I only have three words in response to the following article.
Gold. Silver. Bitcoin.
When the European Central Bank introduced a negative interest rate on lenders’ deposits two years ago, few thought things would ever go this far.
This week, a German cooperative savings bank in the Bavarian village of Gmund am Tegernsee — population 5,767 — said it’ll start charging retail customers to hold their cash. From September, for savings in excess of 100,000 euros ($111,710), the community’s Raiffeisen bank will take back 0.4 percent. That’s a direct pass through of the current level of the ECB’s negative deposit rate.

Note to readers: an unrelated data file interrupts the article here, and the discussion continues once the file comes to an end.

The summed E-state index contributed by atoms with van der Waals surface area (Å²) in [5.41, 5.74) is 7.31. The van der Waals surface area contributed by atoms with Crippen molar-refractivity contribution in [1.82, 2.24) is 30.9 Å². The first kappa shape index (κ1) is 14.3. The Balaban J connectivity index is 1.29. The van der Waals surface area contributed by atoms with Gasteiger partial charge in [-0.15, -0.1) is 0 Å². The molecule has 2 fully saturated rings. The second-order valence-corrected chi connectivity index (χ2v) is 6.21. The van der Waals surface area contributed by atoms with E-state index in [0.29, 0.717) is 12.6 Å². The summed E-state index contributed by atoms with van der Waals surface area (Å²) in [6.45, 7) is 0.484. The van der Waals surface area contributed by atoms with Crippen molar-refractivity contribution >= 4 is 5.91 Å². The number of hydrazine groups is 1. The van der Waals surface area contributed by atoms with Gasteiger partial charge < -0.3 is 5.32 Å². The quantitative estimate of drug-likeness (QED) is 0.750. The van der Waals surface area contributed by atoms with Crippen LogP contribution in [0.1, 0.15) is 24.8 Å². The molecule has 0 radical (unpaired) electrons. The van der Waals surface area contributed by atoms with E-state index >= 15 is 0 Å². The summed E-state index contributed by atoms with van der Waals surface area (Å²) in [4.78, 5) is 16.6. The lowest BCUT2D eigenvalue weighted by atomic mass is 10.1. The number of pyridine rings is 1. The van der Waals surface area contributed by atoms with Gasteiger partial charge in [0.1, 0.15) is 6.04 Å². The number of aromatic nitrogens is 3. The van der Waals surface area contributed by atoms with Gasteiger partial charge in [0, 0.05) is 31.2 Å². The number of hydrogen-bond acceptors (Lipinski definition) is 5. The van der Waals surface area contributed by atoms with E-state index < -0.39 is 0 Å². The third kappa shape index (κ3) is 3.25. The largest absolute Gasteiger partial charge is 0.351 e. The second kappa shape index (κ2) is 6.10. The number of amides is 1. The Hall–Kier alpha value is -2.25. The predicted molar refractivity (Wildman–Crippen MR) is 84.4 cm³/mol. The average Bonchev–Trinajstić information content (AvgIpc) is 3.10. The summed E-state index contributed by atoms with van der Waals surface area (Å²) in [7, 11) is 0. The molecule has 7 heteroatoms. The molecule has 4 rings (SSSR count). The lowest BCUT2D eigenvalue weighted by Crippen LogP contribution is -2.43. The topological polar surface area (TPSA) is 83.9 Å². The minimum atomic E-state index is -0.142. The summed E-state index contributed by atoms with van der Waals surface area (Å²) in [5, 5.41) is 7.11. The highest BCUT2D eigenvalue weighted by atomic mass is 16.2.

“With our business clients there’s been a negative rate for quite some time, so why should it be any different for private individuals with big balances?,” Josef Paul, a board member of the bank, said by phone on Thursday. “As it looks today, charges on deposits won’t…